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Growing a gluten-free empire
Entrepreneur looking forward to first spring in new premises
As the evening sun sets on Tache Avenue, Betsy Hiebert points out the smell of fast food in the air.
"People are finally venturing out of their homes and vehicles, and it’s great they’re coming out of hibernation after the long winter, but what if you can’t grab a burger or an ice cream cone?"
Hiebert — along with her three children and three siblings — is among many Canadians living with celiac disease, which is characterized by a permanent intolerance to gluten, a protein found in various types of wheat, rye, barley and oats.
"With a family history like mine, it gives me quite a bit of motivation to make really tasty food," Hiebert said.
The East Kildonan resident opened Cocoabeans Bakeshop, located at 268 Tache Ave. in St. Boniface, last December. The bakery specializes in gluten-free items — many of which are also dairy-free — and its product line includes homemade daily sandwich specials, bread and cookies, as well as stocked items such as gluten-free ice cream cones, pancake mix and macaroni and cheese.
The venture started out several years ago in Hiebert’s basement, which eventually became a commercial kitchen. As the popularity of her products grew, Hiebert decided to look for premises to house her gluten-free empire.
"I started off going to farmers markets and tried to feel the market out. I wanted to know if there was room for a high-end gluten-free bakery in Winnipeg. I began peddling my wares to more and more businesses and knocking on more doors," Hiebert said, noting she also started baking for Winnipeg Jets players last year.
"The kicker for me was when Tall Grass Bakery approached me at an event and asked if I was interested in baking for them. That catapulted the business into a whole new realm and there was no room to hire anyone to help me in my basement."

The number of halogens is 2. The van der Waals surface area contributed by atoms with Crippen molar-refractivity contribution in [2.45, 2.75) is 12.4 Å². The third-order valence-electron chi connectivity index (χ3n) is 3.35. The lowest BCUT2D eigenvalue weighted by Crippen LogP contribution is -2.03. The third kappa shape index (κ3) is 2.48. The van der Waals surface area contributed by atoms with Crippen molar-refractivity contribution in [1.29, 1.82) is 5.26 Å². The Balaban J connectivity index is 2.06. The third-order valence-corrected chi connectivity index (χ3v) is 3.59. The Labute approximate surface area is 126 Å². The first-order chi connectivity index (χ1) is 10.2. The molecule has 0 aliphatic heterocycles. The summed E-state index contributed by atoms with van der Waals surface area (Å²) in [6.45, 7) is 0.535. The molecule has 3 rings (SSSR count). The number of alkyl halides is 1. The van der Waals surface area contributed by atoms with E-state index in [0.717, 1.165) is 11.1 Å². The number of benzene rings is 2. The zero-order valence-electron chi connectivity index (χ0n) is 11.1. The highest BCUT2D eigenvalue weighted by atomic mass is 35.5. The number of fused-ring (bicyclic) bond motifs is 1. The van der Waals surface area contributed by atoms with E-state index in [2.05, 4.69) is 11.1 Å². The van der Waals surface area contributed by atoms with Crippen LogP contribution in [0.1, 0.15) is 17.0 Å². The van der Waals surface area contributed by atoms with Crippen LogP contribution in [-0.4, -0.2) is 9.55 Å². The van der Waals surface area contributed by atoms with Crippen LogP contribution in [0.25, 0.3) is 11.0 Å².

Two months ago, Hiebert hired Julianna Schwarz to help her cope with the growing demand for her products.
"She has really blossomed and picked things up and run with them. She’s young and very interested in developing textures and flavours. She’s a trained pastry chef, whereas I’m self-taught, so we’re learning from each other and we’re a really good fit."
The entrepreneur also puts an emphasis on helping educate her customers, particularly if they have been recently diagnosed with celiac disease.
"Once they are diagnosed, I see people that are like a deer in headlights. There can be panic, shock and a mourning period for the food they no longer eat," Hiebert said, pointing to a selection of gluten-free cookbooks. "People also have to adjust their drinking habits and learn to like things like wine or rum or potato vodka," she added.
"I try to make things fun and knock people’s socks off with the taste factor, as there’s a lot of horrible-tasting stuff out there."
As well as her walk-in business, Hiebert also takes orders for birthday cakes and cupcakes for weddings.
For more information, visit cocoabeanbakeshop.com or go to Facebook and search for Cocoabeans Gluten Free Bakeshop.
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